A total of 172,000 users of home internet, pay TV and telephone services responded to the survey, rating the largest internet and cable providers in the business pretty harshly.
Of the 30 TV services included, 28 earned the lowest score for overall value. Mediacom Communications, MetroCast, Time Warner Cable (TWC) and Comcast (CMCSA) fared the worst for bundled packages and TV service. Municipal broadband company EPB Fiber Optics-Chattanooga ranked highest for overall satisfaction. Alphabet's (GOOGL) Google Fiber was recognized by the survey for its speed.
For internet services, Comcast/Xfinity cable ranked 54 out of a possible 100, Verizon (VZ) FiOS ranked 68 and Time Warner Cable ranked 55.
Only three of the providers received "better than a middling score for a value. Subscribers opting for TV, internet and phone bundles were just as unhappy," according to the report.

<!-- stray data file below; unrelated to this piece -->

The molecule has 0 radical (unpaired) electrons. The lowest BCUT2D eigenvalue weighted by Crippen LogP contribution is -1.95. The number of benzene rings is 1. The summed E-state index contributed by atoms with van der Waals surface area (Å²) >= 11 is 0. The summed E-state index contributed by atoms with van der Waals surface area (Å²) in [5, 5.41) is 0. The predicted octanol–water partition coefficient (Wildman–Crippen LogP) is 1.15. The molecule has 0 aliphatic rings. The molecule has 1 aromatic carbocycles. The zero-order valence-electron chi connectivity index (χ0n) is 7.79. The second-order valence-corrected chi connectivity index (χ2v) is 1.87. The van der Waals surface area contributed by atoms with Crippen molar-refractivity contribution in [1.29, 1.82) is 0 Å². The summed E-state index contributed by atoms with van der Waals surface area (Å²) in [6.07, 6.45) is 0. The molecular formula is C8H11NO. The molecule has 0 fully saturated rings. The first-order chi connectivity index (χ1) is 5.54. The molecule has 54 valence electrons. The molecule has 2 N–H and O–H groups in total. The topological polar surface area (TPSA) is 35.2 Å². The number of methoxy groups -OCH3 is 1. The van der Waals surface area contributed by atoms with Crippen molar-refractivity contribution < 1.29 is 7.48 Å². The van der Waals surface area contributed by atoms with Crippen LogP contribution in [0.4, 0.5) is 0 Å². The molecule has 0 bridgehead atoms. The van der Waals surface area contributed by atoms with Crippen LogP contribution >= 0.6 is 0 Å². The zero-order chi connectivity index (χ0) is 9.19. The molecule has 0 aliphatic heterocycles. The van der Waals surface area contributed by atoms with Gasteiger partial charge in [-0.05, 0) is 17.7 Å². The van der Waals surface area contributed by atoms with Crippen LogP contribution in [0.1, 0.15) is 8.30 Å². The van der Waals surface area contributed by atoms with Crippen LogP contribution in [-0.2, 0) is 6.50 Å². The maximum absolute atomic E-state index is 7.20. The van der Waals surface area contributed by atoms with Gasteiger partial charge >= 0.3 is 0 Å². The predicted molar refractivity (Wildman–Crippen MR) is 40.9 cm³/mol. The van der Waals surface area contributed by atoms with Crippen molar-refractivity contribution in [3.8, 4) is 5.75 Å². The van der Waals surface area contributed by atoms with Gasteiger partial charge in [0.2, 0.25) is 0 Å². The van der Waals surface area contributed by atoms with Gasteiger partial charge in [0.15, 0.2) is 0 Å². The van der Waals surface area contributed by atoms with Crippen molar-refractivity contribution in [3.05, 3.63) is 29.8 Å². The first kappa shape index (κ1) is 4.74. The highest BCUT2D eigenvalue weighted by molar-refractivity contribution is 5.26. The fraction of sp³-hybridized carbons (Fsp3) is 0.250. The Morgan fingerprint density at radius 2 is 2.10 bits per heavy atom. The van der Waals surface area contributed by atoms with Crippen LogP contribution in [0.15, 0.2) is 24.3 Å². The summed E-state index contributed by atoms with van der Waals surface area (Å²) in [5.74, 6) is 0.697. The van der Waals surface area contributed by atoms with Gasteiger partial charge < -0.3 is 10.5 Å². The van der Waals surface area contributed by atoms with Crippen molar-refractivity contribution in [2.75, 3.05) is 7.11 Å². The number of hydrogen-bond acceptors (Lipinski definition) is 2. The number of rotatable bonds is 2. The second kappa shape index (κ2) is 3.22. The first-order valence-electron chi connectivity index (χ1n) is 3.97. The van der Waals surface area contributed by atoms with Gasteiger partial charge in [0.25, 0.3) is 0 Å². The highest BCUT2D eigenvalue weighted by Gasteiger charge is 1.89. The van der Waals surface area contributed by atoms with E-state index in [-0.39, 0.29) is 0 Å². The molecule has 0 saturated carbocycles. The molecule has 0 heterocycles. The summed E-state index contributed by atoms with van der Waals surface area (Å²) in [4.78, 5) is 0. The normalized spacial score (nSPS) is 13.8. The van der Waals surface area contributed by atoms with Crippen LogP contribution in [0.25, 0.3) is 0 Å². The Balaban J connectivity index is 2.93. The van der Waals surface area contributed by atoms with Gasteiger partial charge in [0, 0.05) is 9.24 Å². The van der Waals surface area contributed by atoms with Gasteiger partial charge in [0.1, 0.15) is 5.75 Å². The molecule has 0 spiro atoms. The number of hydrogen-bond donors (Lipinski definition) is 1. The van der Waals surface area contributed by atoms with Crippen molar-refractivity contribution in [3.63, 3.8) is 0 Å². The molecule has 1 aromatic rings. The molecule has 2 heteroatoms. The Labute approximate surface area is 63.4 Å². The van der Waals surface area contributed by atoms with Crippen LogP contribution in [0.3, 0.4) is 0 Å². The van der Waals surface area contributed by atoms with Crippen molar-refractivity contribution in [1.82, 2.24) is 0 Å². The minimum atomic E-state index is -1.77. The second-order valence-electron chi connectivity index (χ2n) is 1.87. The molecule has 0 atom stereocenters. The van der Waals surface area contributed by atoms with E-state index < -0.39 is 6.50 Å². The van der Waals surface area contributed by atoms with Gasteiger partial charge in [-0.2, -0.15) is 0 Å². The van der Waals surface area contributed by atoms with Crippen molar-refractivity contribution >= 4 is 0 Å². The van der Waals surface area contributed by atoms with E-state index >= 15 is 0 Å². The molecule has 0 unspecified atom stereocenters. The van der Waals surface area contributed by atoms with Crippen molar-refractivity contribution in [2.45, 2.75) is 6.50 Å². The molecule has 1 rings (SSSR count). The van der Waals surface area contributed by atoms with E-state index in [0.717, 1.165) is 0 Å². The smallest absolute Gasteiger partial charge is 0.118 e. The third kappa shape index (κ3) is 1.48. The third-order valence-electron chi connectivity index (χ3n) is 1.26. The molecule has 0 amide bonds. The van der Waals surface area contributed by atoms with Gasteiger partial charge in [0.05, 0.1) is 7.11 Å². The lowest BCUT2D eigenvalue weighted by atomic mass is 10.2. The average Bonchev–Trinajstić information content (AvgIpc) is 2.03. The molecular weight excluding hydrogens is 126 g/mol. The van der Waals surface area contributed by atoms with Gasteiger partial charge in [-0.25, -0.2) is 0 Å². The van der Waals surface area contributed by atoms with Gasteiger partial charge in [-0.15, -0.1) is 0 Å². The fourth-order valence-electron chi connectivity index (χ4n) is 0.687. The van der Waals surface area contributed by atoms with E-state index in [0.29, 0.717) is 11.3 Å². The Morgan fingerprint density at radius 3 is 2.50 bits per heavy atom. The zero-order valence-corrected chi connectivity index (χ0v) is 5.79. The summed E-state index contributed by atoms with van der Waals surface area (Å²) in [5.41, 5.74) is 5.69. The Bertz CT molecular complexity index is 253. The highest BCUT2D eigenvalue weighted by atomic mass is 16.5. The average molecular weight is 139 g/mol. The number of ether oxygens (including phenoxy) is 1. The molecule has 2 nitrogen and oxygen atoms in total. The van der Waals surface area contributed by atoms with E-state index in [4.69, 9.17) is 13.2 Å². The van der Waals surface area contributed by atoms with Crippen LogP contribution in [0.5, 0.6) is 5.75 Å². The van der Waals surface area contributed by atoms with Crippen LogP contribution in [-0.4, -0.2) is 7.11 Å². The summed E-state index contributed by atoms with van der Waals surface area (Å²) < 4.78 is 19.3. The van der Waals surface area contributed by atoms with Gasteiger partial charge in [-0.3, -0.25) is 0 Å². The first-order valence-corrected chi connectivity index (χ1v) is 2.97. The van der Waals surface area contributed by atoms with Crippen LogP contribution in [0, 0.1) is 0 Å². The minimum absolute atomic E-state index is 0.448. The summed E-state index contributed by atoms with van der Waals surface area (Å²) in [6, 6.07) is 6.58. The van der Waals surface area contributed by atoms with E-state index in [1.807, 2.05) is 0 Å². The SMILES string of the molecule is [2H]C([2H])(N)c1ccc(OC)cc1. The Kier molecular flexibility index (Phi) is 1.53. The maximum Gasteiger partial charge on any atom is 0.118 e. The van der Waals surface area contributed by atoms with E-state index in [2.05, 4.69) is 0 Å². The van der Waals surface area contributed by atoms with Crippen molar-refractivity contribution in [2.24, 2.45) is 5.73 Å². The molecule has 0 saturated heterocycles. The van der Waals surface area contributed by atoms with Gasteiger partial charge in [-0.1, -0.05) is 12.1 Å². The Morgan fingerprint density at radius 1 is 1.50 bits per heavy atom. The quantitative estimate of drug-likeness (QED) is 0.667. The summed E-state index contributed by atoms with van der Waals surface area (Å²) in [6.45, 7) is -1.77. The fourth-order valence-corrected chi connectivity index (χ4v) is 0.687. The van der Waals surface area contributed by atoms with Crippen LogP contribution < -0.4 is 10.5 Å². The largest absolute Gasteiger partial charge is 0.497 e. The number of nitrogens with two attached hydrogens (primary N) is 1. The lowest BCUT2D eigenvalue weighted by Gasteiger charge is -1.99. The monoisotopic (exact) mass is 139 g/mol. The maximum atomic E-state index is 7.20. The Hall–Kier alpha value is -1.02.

Just one third of those surveyed say they're "very or completely satisfied" with their cable TV service of choice.
But Jonathan Chaplin with New Street Research said these surveys will probably not have much effect on the public companies' stock price.
"Consumers have been frustrated with their cable companies for as long as you've been watching TV," he said. "There's not one investor on the planet that is going to be surprised when a Consumer Report article says that customers are frustrated with their experience. And so it doesn't really impact the stocks."
Top performers in internet were EPB Chattanooga, Sonic, Google Fiber and Armstrong. HughesNet, Mediacom, FairPoint Communications and Dish Network (DISH) were at the bottom of the chart. Verizon scored considerably higher than both Comcast and Time Warner as internet service providers in overall satisfaction.
Chaplin said the smaller companies often have a better chance of making a good impression on new customers, while companies like Comcast might have a more difficult time of doing so, simply because they have been around for so long and their reputation is entrenched.
"Life is much easier for a new company," he said.